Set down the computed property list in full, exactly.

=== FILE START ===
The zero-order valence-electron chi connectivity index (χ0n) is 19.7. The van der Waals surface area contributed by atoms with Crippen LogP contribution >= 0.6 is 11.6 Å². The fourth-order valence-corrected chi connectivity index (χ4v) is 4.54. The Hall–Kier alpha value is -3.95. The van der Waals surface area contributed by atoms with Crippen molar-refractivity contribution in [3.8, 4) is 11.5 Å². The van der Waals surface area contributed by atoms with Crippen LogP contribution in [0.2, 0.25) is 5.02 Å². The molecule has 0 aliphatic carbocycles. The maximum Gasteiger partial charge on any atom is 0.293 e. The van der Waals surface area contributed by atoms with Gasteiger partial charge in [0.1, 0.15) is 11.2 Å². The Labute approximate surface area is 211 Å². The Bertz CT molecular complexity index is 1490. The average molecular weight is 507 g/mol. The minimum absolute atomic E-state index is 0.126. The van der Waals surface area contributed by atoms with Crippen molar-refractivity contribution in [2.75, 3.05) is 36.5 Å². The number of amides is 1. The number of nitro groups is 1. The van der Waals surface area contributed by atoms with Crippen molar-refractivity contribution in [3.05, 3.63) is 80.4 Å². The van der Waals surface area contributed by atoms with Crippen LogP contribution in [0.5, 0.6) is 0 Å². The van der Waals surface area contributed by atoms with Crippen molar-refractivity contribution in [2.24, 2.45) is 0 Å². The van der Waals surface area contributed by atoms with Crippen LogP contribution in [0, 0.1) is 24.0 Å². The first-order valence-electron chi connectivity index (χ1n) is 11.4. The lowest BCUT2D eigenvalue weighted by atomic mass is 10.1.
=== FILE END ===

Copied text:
The zero-order valence-electron chi connectivity index (χ0n) is 19.7. The van der Waals surface area contributed by atoms with Crippen LogP contribution >= 0.6 is 11.6 Å². The fourth-order valence-corrected chi connectivity index (χ4v) is 4.54. The Hall–Kier alpha value is -3.95. The van der Waals surface area contributed by atoms with Crippen molar-refractivity contribution in [3.8, 4) is 11.5 Å². The van der Waals surface area contributed by atoms with Crippen LogP contribution in [0.2, 0.25) is 5.02 Å². The molecule has 0 aliphatic carbocycles. The maximum Gasteiger partial charge on any atom is 0.293 e. The van der Waals surface area contributed by atoms with Gasteiger partial charge in [0.1, 0.15) is 11.2 Å². The Labute approximate surface area is 211 Å². The Bertz CT molecular complexity index is 1490. The average molecular weight is 507 g/mol. The minimum absolute atomic E-state index is 0.126. The van der Waals surface area contributed by atoms with Crippen molar-refractivity contribution in [2.75, 3.05) is 36.5 Å². The number of amides is 1. The number of nitro groups is 1. The van der Waals surface area contributed by atoms with Crippen molar-refractivity contribution in [3.05, 3.63) is 80.4 Å². The van der Waals surface area contributed by atoms with Crippen LogP contribution in [0.5, 0.6) is 0 Å². The van der Waals surface area contributed by atoms with Crippen molar-refractivity contribution in [2.24, 2.45) is 0 Å². The van der Waals surface area contributed by atoms with Crippen LogP contribution in [0, 0.1) is 24.0 Å². The first-order valence-electron chi connectivity index (χ1n) is 11.4. The lowest BCUT2D eigenvalue weighted by atomic mass is 10.1.